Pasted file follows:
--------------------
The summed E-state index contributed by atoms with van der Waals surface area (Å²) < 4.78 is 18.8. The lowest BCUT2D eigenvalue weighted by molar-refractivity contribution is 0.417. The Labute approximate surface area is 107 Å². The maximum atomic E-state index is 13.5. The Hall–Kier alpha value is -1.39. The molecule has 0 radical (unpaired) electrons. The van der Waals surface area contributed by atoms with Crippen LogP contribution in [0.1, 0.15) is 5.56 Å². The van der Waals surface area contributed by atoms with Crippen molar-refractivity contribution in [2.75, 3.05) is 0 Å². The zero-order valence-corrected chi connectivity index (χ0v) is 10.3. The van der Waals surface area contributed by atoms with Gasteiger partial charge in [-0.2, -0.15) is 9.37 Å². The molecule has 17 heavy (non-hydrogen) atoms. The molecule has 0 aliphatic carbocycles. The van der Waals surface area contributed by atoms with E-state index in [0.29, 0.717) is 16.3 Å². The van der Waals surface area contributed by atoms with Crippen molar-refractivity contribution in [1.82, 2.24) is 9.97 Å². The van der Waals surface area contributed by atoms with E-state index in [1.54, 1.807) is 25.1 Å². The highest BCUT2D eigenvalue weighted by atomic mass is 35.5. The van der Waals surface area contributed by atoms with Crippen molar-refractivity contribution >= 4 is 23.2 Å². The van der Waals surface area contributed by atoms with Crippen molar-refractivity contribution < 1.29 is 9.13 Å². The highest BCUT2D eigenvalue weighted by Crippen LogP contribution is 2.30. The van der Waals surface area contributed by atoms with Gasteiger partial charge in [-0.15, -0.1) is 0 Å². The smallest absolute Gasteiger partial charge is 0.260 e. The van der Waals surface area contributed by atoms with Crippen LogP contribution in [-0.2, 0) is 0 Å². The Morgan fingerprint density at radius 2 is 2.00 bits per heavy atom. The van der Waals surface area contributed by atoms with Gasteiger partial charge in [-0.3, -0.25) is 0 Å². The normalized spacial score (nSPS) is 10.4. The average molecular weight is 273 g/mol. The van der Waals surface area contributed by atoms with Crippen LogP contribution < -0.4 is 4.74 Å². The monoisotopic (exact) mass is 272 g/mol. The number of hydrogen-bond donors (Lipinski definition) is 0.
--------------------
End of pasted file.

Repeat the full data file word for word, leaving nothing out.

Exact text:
The summed E-state index contributed by atoms with van der Waals surface area (Å²) < 4.78 is 18.8. The lowest BCUT2D eigenvalue weighted by molar-refractivity contribution is 0.417. The Labute approximate surface area is 107 Å². The maximum atomic E-state index is 13.5. The Hall–Kier alpha value is -1.39. The molecule has 0 radical (unpaired) electrons. The van der Waals surface area contributed by atoms with Crippen LogP contribution in [0.1, 0.15) is 5.56 Å². The van der Waals surface area contributed by atoms with Crippen molar-refractivity contribution in [2.75, 3.05) is 0 Å². The zero-order valence-corrected chi connectivity index (χ0v) is 10.3. The van der Waals surface area contributed by atoms with Gasteiger partial charge in [-0.2, -0.15) is 9.37 Å². The molecule has 17 heavy (non-hydrogen) atoms. The molecule has 0 aliphatic carbocycles. The van der Waals surface area contributed by atoms with E-state index in [0.29, 0.717) is 16.3 Å². The van der Waals surface area contributed by atoms with Crippen molar-refractivity contribution in [1.82, 2.24) is 9.97 Å². The van der Waals surface area contributed by atoms with E-state index in [1.54, 1.807) is 25.1 Å². The highest BCUT2D eigenvalue weighted by atomic mass is 35.5. The van der Waals surface area contributed by atoms with Crippen molar-refractivity contribution >= 4 is 23.2 Å². The van der Waals surface area contributed by atoms with Crippen molar-refractivity contribution < 1.29 is 9.13 Å². The highest BCUT2D eigenvalue weighted by Crippen LogP contribution is 2.30. The van der Waals surface area contributed by atoms with Gasteiger partial charge in [-0.15, -0.1) is 0 Å². The smallest absolute Gasteiger partial charge is 0.260 e. The van der Waals surface area contributed by atoms with Crippen LogP contribution in [-0.2, 0) is 0 Å². The Morgan fingerprint density at radius 2 is 2.00 bits per heavy atom. The van der Waals surface area contributed by atoms with Gasteiger partial charge in [-0.3, -0.25) is 0 Å². The normalized spacial score (nSPS) is 10.4. The average molecular weight is 273 g/mol. The van der Waals surface area contributed by atoms with Crippen LogP contribution < -0.4 is 4.74 Å². The monoisotopic (exact) mass is 272 g/mol. The number of hydrogen-bond donors (Lipinski definition) is 0.